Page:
Skip to main content

How Are You Learning?

Hello again, Junior Journalist! School is a big part of your life—and we know it’s an extra-special adventure right now. This week’s assignment is to explore how kids are learning.

Mission 3: How Are You Learning?

Since the COVID-19 pandemic began, kids have been learning in all sorts of ways. Many schools went remote but eventually invited students back into classrooms. When the Omicron variant started spreading, some schools switched back to virtual learning while some didn’t. Kids (and adults!) tell us the uncertainty is enough to make their heads spin.

Junior Journalists, we want to know: How are you learning? Have you been at school in person since the start of 2022? Do you, or did you, attend class remotely? What has the experience been like for you? You can also interview your classmates to find out what their experiences have been like. Ask a teacher, parent, or guardian to send us your submission here or at tfkpressclub@time.com.

Click here to learn more about the TFK Press Club and to access other missions.

Line Break

Hear from Junior Journalists

From Henry M. (10, North Carolina) and Chris P. (11, North Carolina): “Masks and social distancing are the new normal now. The masks are very annoying, but they are still here to keep us safe. Being in school is fun, but we miss seeing each other's faces. We usually eat outside. When it is too cold, we eat inside six feet away from each other. Everyone is getting used to wearing masks and all the other COVID protocols.”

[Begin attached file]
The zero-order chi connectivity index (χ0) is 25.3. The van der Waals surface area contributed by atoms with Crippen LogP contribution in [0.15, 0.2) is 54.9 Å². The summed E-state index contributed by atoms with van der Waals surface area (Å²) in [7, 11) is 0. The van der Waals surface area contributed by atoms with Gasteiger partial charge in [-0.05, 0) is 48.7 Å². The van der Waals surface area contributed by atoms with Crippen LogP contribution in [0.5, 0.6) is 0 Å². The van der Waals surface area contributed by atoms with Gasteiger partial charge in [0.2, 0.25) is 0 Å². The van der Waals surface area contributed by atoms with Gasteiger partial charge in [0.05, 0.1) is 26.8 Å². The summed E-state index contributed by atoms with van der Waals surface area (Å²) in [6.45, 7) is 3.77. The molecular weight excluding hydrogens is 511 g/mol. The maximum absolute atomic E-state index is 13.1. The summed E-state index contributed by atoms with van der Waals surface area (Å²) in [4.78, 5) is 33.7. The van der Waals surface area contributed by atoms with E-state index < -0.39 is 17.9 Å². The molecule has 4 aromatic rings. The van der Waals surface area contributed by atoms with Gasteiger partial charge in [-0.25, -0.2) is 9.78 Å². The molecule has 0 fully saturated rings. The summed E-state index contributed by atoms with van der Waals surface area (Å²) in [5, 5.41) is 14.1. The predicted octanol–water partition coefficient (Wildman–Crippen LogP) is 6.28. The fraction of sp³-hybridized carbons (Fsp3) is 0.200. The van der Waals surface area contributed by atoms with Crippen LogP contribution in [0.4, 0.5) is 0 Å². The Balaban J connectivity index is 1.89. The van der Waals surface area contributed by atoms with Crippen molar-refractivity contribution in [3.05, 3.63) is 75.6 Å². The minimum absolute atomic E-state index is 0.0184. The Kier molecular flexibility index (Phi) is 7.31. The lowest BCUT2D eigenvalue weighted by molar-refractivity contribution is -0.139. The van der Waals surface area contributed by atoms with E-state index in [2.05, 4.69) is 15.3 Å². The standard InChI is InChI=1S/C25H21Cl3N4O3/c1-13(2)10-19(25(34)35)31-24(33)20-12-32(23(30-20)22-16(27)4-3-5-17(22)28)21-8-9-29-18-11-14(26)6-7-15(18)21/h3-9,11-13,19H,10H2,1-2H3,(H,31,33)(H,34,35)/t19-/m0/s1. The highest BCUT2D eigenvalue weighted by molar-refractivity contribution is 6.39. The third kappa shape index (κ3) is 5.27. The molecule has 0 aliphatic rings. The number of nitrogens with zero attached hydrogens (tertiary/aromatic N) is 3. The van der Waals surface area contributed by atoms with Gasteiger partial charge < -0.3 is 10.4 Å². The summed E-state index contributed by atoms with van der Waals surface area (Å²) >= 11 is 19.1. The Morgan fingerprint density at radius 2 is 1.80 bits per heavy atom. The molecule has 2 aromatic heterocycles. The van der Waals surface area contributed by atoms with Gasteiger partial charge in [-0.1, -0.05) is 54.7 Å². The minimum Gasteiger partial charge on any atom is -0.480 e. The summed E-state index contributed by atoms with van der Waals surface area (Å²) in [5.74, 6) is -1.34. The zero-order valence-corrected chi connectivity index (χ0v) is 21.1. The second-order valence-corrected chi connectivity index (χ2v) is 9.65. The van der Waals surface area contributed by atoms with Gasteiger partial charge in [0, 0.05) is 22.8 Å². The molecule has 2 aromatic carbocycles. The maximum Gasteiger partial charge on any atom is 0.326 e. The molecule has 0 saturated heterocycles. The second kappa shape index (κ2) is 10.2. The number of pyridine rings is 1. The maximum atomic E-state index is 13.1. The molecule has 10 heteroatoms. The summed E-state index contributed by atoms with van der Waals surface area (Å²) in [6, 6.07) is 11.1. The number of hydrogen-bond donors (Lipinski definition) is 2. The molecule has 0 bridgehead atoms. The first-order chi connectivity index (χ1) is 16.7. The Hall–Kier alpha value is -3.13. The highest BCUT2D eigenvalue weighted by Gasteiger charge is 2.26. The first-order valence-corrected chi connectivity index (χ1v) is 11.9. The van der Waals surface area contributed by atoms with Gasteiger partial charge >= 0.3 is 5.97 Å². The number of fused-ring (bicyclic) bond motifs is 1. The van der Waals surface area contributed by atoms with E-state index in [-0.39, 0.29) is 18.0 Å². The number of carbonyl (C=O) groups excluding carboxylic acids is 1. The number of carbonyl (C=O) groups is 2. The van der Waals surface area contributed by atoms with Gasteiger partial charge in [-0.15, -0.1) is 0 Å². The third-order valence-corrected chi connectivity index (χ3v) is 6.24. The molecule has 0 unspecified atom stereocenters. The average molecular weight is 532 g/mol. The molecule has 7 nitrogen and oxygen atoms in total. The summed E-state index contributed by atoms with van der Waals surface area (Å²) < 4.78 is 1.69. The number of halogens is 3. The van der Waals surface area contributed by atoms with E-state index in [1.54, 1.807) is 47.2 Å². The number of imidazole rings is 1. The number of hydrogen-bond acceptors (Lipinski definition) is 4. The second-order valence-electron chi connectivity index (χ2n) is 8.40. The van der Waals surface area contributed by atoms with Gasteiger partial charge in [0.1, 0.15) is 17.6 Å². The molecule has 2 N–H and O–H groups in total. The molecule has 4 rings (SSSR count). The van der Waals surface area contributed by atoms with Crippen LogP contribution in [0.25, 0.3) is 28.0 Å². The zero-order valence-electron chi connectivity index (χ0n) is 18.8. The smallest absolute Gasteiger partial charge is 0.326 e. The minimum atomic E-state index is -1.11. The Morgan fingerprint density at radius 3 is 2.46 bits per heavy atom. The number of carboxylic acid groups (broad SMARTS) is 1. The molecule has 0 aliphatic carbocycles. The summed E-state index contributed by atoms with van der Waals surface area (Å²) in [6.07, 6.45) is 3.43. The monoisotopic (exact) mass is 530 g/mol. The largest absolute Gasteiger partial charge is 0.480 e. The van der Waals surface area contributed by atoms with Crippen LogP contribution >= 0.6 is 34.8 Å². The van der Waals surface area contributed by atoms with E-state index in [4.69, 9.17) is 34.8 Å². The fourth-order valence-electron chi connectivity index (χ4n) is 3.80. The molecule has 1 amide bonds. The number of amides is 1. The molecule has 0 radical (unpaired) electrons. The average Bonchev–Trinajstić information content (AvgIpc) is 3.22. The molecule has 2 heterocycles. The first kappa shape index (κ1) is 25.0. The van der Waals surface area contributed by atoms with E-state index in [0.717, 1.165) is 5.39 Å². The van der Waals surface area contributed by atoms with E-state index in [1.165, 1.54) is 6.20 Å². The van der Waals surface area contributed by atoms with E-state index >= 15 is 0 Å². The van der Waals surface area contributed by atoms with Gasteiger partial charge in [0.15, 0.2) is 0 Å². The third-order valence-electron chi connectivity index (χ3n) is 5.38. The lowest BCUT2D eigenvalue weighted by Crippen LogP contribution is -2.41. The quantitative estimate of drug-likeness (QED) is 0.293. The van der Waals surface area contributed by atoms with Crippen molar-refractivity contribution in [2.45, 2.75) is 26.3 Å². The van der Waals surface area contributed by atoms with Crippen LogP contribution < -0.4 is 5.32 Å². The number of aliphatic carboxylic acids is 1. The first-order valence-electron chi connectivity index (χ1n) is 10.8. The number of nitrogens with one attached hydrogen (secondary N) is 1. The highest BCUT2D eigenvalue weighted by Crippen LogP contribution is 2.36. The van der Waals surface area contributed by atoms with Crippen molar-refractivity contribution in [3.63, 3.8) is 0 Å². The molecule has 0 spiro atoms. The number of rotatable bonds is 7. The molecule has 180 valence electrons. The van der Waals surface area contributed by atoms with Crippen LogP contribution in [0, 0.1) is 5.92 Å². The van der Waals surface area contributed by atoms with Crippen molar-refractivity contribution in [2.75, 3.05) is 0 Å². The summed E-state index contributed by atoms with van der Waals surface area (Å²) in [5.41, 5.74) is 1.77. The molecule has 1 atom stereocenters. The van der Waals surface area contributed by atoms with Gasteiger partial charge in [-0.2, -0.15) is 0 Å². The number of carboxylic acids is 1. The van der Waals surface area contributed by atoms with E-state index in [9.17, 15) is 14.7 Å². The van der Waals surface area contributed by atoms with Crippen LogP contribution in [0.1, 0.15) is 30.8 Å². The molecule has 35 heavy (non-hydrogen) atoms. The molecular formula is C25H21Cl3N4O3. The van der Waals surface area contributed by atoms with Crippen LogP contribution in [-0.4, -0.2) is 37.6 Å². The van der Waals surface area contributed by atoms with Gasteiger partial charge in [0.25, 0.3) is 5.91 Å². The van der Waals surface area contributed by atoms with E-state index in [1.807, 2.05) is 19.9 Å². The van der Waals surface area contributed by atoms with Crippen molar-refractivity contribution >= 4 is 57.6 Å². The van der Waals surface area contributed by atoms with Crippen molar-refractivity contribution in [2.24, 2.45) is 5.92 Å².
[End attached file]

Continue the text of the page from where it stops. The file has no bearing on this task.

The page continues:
From Gabrielle M. (10, Pennsylvania): “School hasn’t been so tough. I’ve been at school ever since the beginning of the 2021–2022 school year. I used to be in online school, and it was bad. I had to clear up space to put a desk in and go to my school every few weeks to get materials. We couldn’t even talk to our friends! Now I have some interesting friends on the bus and a perfect bus driver. The only problem is that me and my neighbors had to wait in the cold. I also have an amazing teacher. To be honest, I’m sad that I have to leave elementary school for middle school, but I’m ready for new adventures!”

From Veer M. (11, India): "Going back to in-person classes, I felt very scared. What if they don’t like me? What if I don’t make friends? What if I spend all my time in the back seat alone? But to my surprise, they were all like me, and we instantly became friends. I was nervous about the teachers as well, but they were kind and welcoming. I was sitting alone until somebody came and sat next to me. I was having fun after a long time. Sure, I had to wear triple-layered masks, but I adjusted to them instantly. I had to be careful and sanitize my hands regularly, but you get used to it.”

From Elanie L. (7, California): ”During the COVID-19 pandemic my learning has changed. When the pandemic first started I was in kindergarten. I went to school every day before the pandemic. But now I have to do school online. Now I am in second grade, but I am still doing school online.